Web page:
King City has come a long way since then. What started as a container loading service (when the containerization concept was introduced to the lumber industry) has grown into a full-service freight forwarding company that handles everything from the door of the sawmill to the door of the destination overseas, including the documents for the steamship to Phyto inspections, customs filing, rail transport, and beyond. Peter Lovett, the Vice President at King City Northway Forwarding, LTD, says, “Our clients put in a lot of hard work into producing their lumber. We want them to focus on that, and we’ll handle the shipping. That’s why our motto is ‘You Saw it, we Ship it.’ We help our clients mitigate any risk through the transaction and make sure everything goes smoothly until the very end.”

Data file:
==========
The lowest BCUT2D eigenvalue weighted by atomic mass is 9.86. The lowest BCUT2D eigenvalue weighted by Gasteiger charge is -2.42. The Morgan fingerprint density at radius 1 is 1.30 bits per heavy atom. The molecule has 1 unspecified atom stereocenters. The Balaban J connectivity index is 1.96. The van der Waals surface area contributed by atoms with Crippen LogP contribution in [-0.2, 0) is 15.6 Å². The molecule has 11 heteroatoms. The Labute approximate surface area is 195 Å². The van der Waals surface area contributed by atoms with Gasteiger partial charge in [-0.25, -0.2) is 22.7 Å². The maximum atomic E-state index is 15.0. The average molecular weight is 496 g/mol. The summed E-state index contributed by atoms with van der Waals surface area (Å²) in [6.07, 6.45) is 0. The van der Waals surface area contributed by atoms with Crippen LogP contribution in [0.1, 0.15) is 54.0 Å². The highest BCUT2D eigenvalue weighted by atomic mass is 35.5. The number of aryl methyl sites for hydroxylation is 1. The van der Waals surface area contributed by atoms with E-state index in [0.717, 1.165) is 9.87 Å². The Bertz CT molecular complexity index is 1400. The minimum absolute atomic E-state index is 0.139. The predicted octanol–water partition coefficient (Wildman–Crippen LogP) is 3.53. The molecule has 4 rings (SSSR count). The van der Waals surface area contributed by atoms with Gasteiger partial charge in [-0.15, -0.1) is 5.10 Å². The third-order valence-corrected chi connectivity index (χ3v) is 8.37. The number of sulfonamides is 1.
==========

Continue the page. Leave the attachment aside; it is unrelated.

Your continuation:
The big COVID issue as of late is labor shortages that have affected supply chain distribution, which is hitting the industry hard right now. The Great Resignation (people retiring early or switching jobs) has also impacted every business that handles shipping and logistics. Peter continues, “Long before COVID, we were very flexible in allowing our employees the choice to work from home. We are fortunate enough that our role in the shipping industry is translatable to a remote work environment. So, when COVID came along, we were ready and reacted very quickly.”
“As COVID and its consequences slogged through the past two years, we saw a slow deterioration in the workforce. Port terminals had limited workers, causing ships to wait weeks to be let into ports and unloaded. We had to work twice as hard to get one thing completed. Things that used to take one phone call or email now took three or four. It felt like we were talking to a void. But that is why our clients hire us. We push hard and go the extra mile. We manage all the risks involved with the whole transaction. We go to bat for our clients.”